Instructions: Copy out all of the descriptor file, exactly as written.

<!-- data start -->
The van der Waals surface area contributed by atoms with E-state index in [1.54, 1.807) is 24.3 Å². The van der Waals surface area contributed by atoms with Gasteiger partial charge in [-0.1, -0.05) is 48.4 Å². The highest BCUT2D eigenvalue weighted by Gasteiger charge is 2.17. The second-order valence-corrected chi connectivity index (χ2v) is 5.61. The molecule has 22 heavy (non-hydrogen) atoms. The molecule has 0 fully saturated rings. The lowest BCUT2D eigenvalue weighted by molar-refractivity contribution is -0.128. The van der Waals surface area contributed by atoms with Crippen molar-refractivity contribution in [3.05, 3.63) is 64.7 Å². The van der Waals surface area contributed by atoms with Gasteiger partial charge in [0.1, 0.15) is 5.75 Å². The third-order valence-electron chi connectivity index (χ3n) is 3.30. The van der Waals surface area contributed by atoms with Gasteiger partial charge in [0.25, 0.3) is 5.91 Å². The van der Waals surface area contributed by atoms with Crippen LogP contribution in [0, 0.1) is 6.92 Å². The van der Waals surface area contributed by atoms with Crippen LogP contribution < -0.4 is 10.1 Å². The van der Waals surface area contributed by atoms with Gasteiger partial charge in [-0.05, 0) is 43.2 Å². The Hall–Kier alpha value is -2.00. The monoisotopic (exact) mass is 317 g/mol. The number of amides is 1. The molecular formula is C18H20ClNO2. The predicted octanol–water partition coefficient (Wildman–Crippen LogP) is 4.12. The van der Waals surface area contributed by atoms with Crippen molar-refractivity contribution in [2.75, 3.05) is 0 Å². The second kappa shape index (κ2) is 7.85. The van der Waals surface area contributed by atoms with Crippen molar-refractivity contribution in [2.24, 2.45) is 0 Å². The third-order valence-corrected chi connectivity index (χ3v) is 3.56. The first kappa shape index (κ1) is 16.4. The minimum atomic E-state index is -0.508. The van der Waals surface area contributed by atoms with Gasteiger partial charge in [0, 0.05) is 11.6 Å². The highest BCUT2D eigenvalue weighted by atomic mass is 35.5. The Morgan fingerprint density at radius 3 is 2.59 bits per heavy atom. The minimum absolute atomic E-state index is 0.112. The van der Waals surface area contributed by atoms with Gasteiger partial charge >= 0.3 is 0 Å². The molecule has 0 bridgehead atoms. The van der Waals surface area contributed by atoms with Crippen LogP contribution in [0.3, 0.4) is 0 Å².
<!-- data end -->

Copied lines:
The van der Waals surface area contributed by atoms with E-state index in [1.54, 1.807) is 24.3 Å². The van der Waals surface area contributed by atoms with Gasteiger partial charge in [-0.1, -0.05) is 48.4 Å². The highest BCUT2D eigenvalue weighted by Gasteiger charge is 2.17. The second-order valence-corrected chi connectivity index (χ2v) is 5.61. The molecule has 22 heavy (non-hydrogen) atoms. The molecule has 0 fully saturated rings. The lowest BCUT2D eigenvalue weighted by molar-refractivity contribution is -0.128. The van der Waals surface area contributed by atoms with Crippen molar-refractivity contribution in [3.05, 3.63) is 64.7 Å². The van der Waals surface area contributed by atoms with Gasteiger partial charge in [0.1, 0.15) is 5.75 Å². The third-order valence-electron chi connectivity index (χ3n) is 3.30. The van der Waals surface area contributed by atoms with Gasteiger partial charge in [0.25, 0.3) is 5.91 Å². The van der Waals surface area contributed by atoms with Crippen LogP contribution in [0, 0.1) is 6.92 Å². The van der Waals surface area contributed by atoms with Crippen LogP contribution < -0.4 is 10.1 Å². The van der Waals surface area contributed by atoms with Gasteiger partial charge in [-0.05, 0) is 43.2 Å². The Hall–Kier alpha value is -2.00. The monoisotopic (exact) mass is 317 g/mol. The number of amides is 1. The molecular formula is C18H20ClNO2. The predicted octanol–water partition coefficient (Wildman–Crippen LogP) is 4.12. The van der Waals surface area contributed by atoms with Crippen molar-refractivity contribution in [2.75, 3.05) is 0 Å². The second kappa shape index (κ2) is 7.85. The van der Waals surface area contributed by atoms with Crippen molar-refractivity contribution in [2.24, 2.45) is 0 Å². The third-order valence-corrected chi connectivity index (χ3v) is 3.56. The first kappa shape index (κ1) is 16.4. The minimum atomic E-state index is -0.508. The van der Waals surface area contributed by atoms with Gasteiger partial charge in [0, 0.05) is 11.6 Å². The highest BCUT2D eigenvalue weighted by atomic mass is 35.5. The Morgan fingerprint density at radius 3 is 2.59 bits per heavy atom. The minimum absolute atomic E-state index is 0.112. The van der Waals surface area contributed by atoms with Gasteiger partial charge >= 0.3 is 0 Å². The molecule has 0 bridgehead atoms. The van der Waals surface area contributed by atoms with Crippen LogP contribution in [0.3, 0.4) is 0 Å².